AT the Journée Champêtre à Loubejac, Simone and I had set up the table for the snacks, or the casse-croûtes, as they are called for both the horses and their riders, writes Carol Miers.
A month earlier, the discussion around the choice of casse-croûte had taken a good twenty minutes at the commitée de fête meeting. Its English translation is explicit meaning broken crust, and not grimy crust as I had thought, as in 'crasse-croûte'.
Before long, under chestnuts beside the chevaux and pedestrian route the tables were set up and people trickled in, lashing their horses on one of two ropes hitched between trees at the back of the glade.
I could see the snack's importance when, dismounting from horses or laying their walking poles aside, people milled around the table as they might have done since the 16th century, the flagons of a rough brew replaced by the neat bidon of red wine.
It was a gentle stroll today, those more ambitious had gone on an 'endurance' or long distance ride, an unusual double booking for that Sunday I heard. Yet the Journée Champêtre was still an important day being since the 18th century a type of garden party and missing today only the orchestra behind the trees.
The day was important enough for some to have come from 50km and those without a horse trailer had even ridden the day before, in order to rest their horses overnight before taking them out on another stretch.
Napoleon would not have gone into battle with these horses as they were friendly and placid, being a mix of breeds and characters and all well-mannered, silently nuzzling branches and chewing on beech leaves.
It was also a display, especially when young women riders rode in parading matching bridles. They had braided their horses' manes and interwoven ribbons in their tails.
Others had designer saddles, complete with pockets and straps for accessories. There was a collection of horse tack that included stirrups with toe-cages and shin protectors, all with colour schemes that tied rider to horse.
A saddle underblanket matched to a riding gilet and a pony's halter. Some wore a traditional equestrian riding helmet, but others were more carbon fibre, bicycle style.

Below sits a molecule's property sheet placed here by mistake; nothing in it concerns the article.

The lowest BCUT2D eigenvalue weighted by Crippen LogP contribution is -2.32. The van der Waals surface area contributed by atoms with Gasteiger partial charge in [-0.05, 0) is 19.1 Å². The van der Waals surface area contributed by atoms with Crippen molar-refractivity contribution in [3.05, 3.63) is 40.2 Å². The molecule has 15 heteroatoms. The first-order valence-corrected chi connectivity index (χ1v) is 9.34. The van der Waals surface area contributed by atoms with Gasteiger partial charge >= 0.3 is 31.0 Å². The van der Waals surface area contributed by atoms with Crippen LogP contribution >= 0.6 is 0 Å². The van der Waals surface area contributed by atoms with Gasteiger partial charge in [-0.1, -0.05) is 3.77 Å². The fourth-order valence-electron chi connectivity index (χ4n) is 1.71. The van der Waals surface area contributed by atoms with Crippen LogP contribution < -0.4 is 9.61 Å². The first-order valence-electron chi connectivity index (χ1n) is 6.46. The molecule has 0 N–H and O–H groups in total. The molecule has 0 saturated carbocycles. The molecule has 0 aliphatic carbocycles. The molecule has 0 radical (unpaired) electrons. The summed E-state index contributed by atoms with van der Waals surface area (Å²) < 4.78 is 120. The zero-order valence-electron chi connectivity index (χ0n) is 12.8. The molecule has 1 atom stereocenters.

Annelise arrived and had nothing on her hands. Her horse pulled all the way and she showed me the blisters on her pink swollen fingers and palms. Fortunately Jean-Luc the blacksmith helped. After a cigarette, baguette and brie she left kitted out with his thick pair of gloves.
Jaqueline's husband, now out of pilot uniform was dressed in jodphurs and boots. He joined the charming group under the trees having left his horse with the ten or so tied between trees. Most of the horses had a light load, only one or two had to bear a little more.
Everybody chatted, reacted to news, took messages and exchanged conversations of their travels, work and studies. Marcine was in tears as her horse had a swollen knee joint. Her father arrived in a truck to collect Piquard who cannot continue.
"I have had no trouble with her before," Marcine said, giving her some sweets. After unsaddling she continued on another steed to finish the last 8km. But what future for Piquard? Maybe they could sell her as a brood mare, her father said, but Marcine would be upset, or maybe Piquard will be for younger children, an operation would make a difference but what about the cost?
Then at the back, Flo waited while her mother went to collect the horse box for RS was now lame. RS's name is branded on her rump. Flo reminded me repeatedly that she was a sixteen year old Spanish mare and not a stallion. Quano, her mother's horse was a cross with a cheval de trait used traditionally for pulling loads. Towering over me this was an ancient working breed.
Getting ready to go, Marie from Cenac showed me the GPS strapped to her wrist for marking out the boucle online. She and Jean-Marc left with their white terrier running around the horses hoofs and trailing behind.
The tables got cleared away. Flo's mother arrived with the horse box. The path returned to its privacy.
Originally, casse-croûte was a tool for grinding down bread into crumbs and later it turned into a worker's snack.
For the journée champêtre, they had added boutin, Sylvie's French sausage, or paté and brie with red wine or juice. Officially the entrance fee was by ticket but if they had forgotten to hand it over nobody minded.
When the land owner arrived later to check if it was as he had requested, left clean and tidy, the only sign would be the tether rope I had forgotten to untie.